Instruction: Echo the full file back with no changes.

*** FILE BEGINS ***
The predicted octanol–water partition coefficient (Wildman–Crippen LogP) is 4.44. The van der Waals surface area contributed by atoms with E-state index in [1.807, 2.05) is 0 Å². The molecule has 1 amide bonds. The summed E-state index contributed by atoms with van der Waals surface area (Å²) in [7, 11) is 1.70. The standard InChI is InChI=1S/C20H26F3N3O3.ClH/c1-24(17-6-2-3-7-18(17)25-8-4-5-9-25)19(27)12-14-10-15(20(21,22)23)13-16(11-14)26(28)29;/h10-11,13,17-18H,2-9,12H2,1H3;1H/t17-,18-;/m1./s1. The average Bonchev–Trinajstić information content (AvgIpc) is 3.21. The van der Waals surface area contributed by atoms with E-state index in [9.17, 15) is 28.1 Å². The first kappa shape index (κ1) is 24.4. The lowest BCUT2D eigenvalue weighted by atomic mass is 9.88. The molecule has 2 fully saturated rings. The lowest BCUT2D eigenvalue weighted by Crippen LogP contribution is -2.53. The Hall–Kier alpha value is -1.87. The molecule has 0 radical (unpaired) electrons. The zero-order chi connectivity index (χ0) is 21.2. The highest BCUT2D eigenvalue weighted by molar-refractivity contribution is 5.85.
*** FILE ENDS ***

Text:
The predicted octanol–water partition coefficient (Wildman–Crippen LogP) is 4.44. The van der Waals surface area contributed by atoms with E-state index in [1.807, 2.05) is 0 Å². The molecule has 1 amide bonds. The summed E-state index contributed by atoms with van der Waals surface area (Å²) in [7, 11) is 1.70. The standard InChI is InChI=1S/C20H26F3N3O3.ClH/c1-24(17-6-2-3-7-18(17)25-8-4-5-9-25)19(27)12-14-10-15(20(21,22)23)13-16(11-14)26(28)29;/h10-11,13,17-18H,2-9,12H2,1H3;1H/t17-,18-;/m1./s1. The average Bonchev–Trinajstić information content (AvgIpc) is 3.21. The van der Waals surface area contributed by atoms with E-state index in [9.17, 15) is 28.1 Å². The first kappa shape index (κ1) is 24.4. The lowest BCUT2D eigenvalue weighted by atomic mass is 9.88. The molecule has 2 fully saturated rings. The lowest BCUT2D eigenvalue weighted by Crippen LogP contribution is -2.53. The Hall–Kier alpha value is -1.87. The molecule has 0 radical (unpaired) electrons. The zero-order chi connectivity index (χ0) is 21.2. The highest BCUT2D eigenvalue weighted by molar-refractivity contribution is 5.85.